"What is this world coming to? Beggars begging from beggars!" --Madame DeFarge (Madleine Kahn), in Mel Brooks' "HISTORY OF THE WORLD, PART I."

Friday, May 14th:

That night, I did not feel like cooking. Even the most hardened reaver wishes for times of peace--and that evening, I felt like getting out of my apartment and shaking an incipient case of cabin fever. Besides, I felt like having fried chicken, but certainly not KFC.

When I lived in Oceanside, I used to bowl in a Friday night league. After the match, I'd often pop in at Church's Texas-styled Fried Chicken and grab a box of "dark meat," plus three biscuits, on my way to Oceanside Transit Center and my ride home to the San Luis Rey Valley (I was living at Luna House, an independent living facility off of North River Road, at the time. In another thread, I'll tell you about it). When I got home, it was dinnertime--plus I shared part of my meal with my roomie.

Well, I had a hankering for Church's, so I boarded the 305 Westbound to Vista Transit Center, then caught the 302 all the way to Oceanside Blvd. I hopped off, crossed the street at the light, and went inside. The prices were a bit priceier, but the smells were the same. Unlkie KFC, Chuech's actually deep-fries their chicken (with plenty of batter). Of course, I thought at one time that "Texas Fried Chicken" meant that the chicken was fried in the electric chair (how the Texas Department of Corrections used to dispose of their condemned until the coming of Lethal Injection).

They also serve some really good buiscuts (topped with a light honey glaze). I ordered my regular of ten pieces of dark regular chicken (as opposed to spicy, which for me is like napalm on my tummy--NO THANKS!), plus three buiscuts and a large diet iced tea.

After I got my order, I went down to the Coast Highway Sprinter Station--the final stop before Oceanside Transit Center. I boarded the train at 8:15pm, then rode it to OTC. Since I had my monthly pass, I can ride the Sprinter each way until it stops running for the night, if that is my pleasure.

At OTC, I switched seats, so that I was facing forward. Unfortunately, some folks boarded the train...and one of them caught a whiff of my dinner for that evening (plus lunch the next day). She then just had to tell the world that she smelled fried chicken. The bag, sadly, was in plain view--forgot to hide it.

That was bad enough. However, some felllow in a wheelchair actually had the nerve to demand a piece of chicken from me!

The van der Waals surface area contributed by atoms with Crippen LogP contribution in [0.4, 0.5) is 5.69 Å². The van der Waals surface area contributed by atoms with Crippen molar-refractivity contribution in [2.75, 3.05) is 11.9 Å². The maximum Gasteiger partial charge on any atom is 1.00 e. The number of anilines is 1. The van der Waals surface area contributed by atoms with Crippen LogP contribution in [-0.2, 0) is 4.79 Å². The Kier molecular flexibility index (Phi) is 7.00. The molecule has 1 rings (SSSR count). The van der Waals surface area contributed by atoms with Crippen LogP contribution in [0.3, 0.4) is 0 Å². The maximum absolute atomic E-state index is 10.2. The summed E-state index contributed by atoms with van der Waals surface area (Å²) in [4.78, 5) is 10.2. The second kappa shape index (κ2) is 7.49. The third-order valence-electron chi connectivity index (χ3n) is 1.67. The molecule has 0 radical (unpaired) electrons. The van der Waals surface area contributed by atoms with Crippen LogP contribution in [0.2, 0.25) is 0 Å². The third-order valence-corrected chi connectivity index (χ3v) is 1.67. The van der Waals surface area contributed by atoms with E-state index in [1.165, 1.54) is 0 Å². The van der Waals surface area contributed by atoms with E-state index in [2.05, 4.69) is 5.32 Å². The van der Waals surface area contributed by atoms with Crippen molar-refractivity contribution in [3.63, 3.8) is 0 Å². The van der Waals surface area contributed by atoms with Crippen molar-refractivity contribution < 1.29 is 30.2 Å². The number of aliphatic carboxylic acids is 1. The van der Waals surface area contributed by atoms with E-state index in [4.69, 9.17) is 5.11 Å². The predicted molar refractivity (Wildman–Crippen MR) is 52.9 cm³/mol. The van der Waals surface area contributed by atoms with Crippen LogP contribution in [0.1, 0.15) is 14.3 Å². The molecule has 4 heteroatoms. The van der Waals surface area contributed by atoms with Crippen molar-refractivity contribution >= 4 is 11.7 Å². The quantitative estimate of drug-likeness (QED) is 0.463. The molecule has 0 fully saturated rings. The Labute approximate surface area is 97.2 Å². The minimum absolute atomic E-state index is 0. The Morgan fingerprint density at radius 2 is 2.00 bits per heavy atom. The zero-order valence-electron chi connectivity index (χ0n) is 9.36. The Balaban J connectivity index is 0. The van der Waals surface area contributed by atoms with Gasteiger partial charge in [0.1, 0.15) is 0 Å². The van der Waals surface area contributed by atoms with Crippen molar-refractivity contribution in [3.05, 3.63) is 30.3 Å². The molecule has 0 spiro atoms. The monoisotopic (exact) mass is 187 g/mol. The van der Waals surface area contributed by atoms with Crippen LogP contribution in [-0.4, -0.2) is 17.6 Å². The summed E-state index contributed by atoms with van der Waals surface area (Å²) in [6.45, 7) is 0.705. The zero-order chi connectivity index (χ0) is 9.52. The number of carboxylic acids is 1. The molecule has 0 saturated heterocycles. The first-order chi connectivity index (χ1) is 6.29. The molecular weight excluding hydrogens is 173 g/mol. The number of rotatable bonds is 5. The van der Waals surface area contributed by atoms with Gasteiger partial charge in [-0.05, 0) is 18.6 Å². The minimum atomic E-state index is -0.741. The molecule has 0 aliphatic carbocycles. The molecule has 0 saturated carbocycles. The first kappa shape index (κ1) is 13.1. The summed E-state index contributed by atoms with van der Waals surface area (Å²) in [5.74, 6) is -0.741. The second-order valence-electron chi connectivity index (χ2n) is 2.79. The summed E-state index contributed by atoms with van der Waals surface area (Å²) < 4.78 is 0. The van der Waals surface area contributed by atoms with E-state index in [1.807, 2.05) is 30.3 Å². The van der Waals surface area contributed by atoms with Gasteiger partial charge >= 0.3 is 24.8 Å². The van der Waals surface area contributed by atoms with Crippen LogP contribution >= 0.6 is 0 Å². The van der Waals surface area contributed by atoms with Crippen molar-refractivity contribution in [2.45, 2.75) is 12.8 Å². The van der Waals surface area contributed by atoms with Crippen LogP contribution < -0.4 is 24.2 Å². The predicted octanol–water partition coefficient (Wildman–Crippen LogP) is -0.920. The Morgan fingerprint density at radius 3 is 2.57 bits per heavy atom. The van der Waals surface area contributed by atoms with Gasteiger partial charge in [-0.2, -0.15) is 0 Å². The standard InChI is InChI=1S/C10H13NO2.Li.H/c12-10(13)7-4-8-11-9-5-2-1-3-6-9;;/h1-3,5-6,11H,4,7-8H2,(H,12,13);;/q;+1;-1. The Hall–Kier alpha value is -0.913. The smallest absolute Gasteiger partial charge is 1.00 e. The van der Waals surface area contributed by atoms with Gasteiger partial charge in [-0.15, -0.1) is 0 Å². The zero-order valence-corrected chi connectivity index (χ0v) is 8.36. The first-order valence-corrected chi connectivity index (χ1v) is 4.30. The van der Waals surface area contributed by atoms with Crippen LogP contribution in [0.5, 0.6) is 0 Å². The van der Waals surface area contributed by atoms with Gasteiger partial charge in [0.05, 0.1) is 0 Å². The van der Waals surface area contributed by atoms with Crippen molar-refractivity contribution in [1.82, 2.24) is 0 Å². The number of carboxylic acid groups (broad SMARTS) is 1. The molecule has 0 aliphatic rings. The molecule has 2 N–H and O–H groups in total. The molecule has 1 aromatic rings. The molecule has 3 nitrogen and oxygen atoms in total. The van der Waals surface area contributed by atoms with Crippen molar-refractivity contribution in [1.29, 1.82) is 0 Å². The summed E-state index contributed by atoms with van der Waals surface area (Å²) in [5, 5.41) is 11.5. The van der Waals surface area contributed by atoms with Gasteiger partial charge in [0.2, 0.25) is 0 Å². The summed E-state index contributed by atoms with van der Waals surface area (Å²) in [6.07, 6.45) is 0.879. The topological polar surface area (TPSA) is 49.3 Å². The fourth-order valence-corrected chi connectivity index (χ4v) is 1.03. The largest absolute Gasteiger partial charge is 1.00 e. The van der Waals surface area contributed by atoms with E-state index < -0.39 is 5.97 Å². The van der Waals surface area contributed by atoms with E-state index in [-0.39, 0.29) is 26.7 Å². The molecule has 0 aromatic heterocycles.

Now, the company that runs the Sprinter for NCTD takes a pretty hard line about eating on the Sprinter. Drinks in covered containers are OK (and they do understand that one does get thirsty at times--just no open containers), but eating on the Sprinter can acutally get you ticketed (the fine is $250, btw).

I told the gentleman "Sir, I will not give you any of my food. This is supposed to last me for the next two days. Besides, you can't eat on the Sprinter."

"I'll eat it quick," was his reply--as he moved his chair to block me getting out of my seat. "Just gimmie a piece."

That's when it hit me--this fellow is a mooch, and a very ill-mannered one at that!

"Sir, as I told you before, I am NOT going to give you a piece of the chicken I bought for my own use! If you do not cease begging, I will have to get rather unpleasant...wheelchair or no! Back it off, man, while you still can," I told him, giving him my "look." The "look" that I flash ususally is a non-verbal warning to stop bugging me, or there will be problems. It involves lowering my glasses, affixing a scowl on my face, and giving my tormentor a "hard look."

Unfortunately, there was no Tranist Security officers on the Sprinter that night (thank you NCTD!), so I knew I had to deal with this myself. Fortunately, the dude in the wheelchair backed down first, mumbling to himself that I was something lower than whale ca-ca on the bottom of the Mariannas Trench.

"And you're one too, pally," I thought as my tormentor wheeled back to his place. I got off at Vista Transit Center, took the 305 Eastbound home, and popped into my house at 9:21pm. I opened the box of chicken, selected two thighs and a busicut, then put the rest of the chicken in a air-tight container (the other two biscuts went into some alumnium foil for later snacks).

As I ate my dinner (and sipping on a chilled liter of earl Grey Tea), I did some introspection. At first, I thought the guy was really hungry. If we had not been on the Sprinter, I might have slipped him a biscuit and two drumsticks and sent him on his way (I'll gladly share my meal with someone, that's just how I am),

However, his demanding of part of my meal, plus his physical actions, told me that he was nothing more than a bully-on-wheels--and a mooch at that! I have no sympathy for bullies. To me, a bully is a coward with an attitude problem. By his persistence, he did not gain what he wanted...which I figured was far more than a piece of fried chicken.

The chicken still tasted like I remembered it. Crunchy, a bit oily--but still more meat than KFC's. The biscuit was just as tasty--and the chilled Earl Grey tea made it all go down that much smoother.

For the rest of the month, it will be meals at home (I only eat take-out once a month, if I can afford it). Tonight, smoked sausage on the grill with mustard. Still, once in a while, it's good to see if something you remembered from your younger years tastes as good now as it did then!

You know something? It did!



CuddleFish May 26, 2010 @ 6:40 p.m.

Interesting post, RobbieBear, thank you.


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